By Olof Holm
In: Ortnamnssällskapets i Uppsala årsskrift 2020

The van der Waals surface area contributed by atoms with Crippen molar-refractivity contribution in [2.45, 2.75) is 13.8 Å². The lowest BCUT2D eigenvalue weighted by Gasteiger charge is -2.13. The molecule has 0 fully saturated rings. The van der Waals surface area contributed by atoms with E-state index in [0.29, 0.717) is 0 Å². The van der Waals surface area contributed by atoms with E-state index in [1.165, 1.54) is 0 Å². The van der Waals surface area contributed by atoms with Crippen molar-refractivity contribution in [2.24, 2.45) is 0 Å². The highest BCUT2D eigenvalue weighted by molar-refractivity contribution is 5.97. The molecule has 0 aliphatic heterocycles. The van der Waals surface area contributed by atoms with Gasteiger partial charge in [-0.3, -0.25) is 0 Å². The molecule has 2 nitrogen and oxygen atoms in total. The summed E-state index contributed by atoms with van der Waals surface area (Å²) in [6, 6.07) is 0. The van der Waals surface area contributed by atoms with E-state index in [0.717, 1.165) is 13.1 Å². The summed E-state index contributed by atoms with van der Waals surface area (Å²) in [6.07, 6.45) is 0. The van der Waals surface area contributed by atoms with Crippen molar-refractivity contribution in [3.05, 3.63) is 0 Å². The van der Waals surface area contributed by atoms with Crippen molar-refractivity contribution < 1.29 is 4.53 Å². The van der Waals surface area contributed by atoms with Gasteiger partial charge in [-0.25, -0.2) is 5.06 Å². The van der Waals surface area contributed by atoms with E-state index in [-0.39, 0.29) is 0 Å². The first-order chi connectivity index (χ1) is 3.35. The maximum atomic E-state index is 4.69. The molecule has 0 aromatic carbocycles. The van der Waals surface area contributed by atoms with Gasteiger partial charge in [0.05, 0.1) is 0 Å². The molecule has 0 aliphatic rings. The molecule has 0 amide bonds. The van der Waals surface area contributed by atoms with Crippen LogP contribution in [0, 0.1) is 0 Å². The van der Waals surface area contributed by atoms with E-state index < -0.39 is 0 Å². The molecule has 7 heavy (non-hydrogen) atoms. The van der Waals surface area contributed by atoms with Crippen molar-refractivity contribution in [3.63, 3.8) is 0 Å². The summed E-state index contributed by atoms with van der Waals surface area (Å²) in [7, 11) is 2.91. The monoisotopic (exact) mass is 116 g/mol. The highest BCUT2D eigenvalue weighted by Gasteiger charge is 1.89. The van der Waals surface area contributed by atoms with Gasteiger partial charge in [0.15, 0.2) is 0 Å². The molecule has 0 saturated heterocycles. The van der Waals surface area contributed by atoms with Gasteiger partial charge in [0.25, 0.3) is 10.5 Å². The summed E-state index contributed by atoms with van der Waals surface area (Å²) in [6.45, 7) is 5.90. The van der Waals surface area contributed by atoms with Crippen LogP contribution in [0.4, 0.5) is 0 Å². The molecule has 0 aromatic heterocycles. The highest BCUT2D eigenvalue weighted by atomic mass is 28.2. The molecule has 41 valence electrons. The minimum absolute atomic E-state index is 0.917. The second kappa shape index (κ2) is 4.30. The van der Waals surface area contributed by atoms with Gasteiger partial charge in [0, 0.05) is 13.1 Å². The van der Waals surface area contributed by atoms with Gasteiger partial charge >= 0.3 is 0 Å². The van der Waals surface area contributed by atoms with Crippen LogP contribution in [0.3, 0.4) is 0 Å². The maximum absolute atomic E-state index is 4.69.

This article discusses three place-names: Hammarnäs, the present-day name of a village in Hallen parish in Jämtland, Sweden; Näset, a name occurring in old sources, denoting the same village; and Haftorsnäs, recorded in 1499 as a farm name. It is argued that Näset (OSw. Næs) was the original name of the village and that Hammarnäs (OSw. Homannenæs) and Haftorsnäs were names given to farms in this village during the late Middle Ages. The last two of these names can be explained as containing the name of the mother village as their second element and a genitive form of a male name, OSw. Hamund and Hafthor respectively, as their first element, thus meaning ʻHamund’s farm in Näset’ and ʻHafthor’s farm in Näset’. Local residents bearing the male names in question are recorded in the sources. Later on, Hammarnäs became the official name of the whole village, while Haftorsnäs and eventually also Näset disappeared.